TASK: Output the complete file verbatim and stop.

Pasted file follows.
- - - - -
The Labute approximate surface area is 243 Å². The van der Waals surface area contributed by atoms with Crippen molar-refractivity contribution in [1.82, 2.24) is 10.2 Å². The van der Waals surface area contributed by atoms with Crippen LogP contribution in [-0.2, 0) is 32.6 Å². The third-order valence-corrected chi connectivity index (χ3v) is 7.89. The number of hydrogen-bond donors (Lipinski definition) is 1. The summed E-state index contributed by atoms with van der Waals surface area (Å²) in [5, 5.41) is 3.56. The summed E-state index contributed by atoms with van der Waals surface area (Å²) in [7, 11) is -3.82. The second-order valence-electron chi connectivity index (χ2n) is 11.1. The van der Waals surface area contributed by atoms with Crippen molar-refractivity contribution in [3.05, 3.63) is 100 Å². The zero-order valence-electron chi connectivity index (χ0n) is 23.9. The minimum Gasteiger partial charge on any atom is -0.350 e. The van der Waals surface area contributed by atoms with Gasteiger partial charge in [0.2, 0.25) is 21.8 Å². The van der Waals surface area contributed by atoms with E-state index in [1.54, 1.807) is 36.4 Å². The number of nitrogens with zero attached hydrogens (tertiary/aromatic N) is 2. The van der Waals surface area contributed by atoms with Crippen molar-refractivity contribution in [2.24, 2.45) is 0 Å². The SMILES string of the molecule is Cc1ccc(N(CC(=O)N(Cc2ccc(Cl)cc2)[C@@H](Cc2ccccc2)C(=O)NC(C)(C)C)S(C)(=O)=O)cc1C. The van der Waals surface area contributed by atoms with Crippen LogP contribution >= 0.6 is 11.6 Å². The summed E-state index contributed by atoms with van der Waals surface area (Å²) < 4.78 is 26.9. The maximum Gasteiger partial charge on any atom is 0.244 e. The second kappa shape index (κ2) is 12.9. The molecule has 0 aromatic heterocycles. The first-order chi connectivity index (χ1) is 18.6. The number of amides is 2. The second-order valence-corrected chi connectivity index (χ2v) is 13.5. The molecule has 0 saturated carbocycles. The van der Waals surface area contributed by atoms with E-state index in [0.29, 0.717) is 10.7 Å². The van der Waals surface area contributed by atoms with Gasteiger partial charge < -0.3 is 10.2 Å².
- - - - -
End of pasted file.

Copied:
The Labute approximate surface area is 243 Å². The van der Waals surface area contributed by atoms with Crippen molar-refractivity contribution in [1.82, 2.24) is 10.2 Å². The van der Waals surface area contributed by atoms with Crippen LogP contribution in [-0.2, 0) is 32.6 Å². The third-order valence-corrected chi connectivity index (χ3v) is 7.89. The number of hydrogen-bond donors (Lipinski definition) is 1. The summed E-state index contributed by atoms with van der Waals surface area (Å²) in [5, 5.41) is 3.56. The summed E-state index contributed by atoms with van der Waals surface area (Å²) in [7, 11) is -3.82. The second-order valence-electron chi connectivity index (χ2n) is 11.1. The van der Waals surface area contributed by atoms with Crippen molar-refractivity contribution in [3.05, 3.63) is 100 Å². The zero-order valence-electron chi connectivity index (χ0n) is 23.9. The minimum Gasteiger partial charge on any atom is -0.350 e. The van der Waals surface area contributed by atoms with Gasteiger partial charge in [0.2, 0.25) is 21.8 Å². The van der Waals surface area contributed by atoms with E-state index in [1.54, 1.807) is 36.4 Å². The number of nitrogens with zero attached hydrogens (tertiary/aromatic N) is 2. The van der Waals surface area contributed by atoms with Crippen molar-refractivity contribution in [2.24, 2.45) is 0 Å². The SMILES string of the molecule is Cc1ccc(N(CC(=O)N(Cc2ccc(Cl)cc2)[C@@H](Cc2ccccc2)C(=O)NC(C)(C)C)S(C)(=O)=O)cc1C. The van der Waals surface area contributed by atoms with Crippen LogP contribution >= 0.6 is 11.6 Å². The summed E-state index contributed by atoms with van der Waals surface area (Å²) < 4.78 is 26.9. The maximum Gasteiger partial charge on any atom is 0.244 e. The second kappa shape index (κ2) is 12.9. The molecule has 0 aromatic heterocycles. The first-order chi connectivity index (χ1) is 18.6. The number of amides is 2. The second-order valence-corrected chi connectivity index (χ2v) is 13.5. The molecule has 0 saturated carbocycles. The van der Waals surface area contributed by atoms with E-state index in [0.29, 0.717) is 10.7 Å². The van der Waals surface area contributed by atoms with Gasteiger partial charge < -0.3 is 10.2 Å².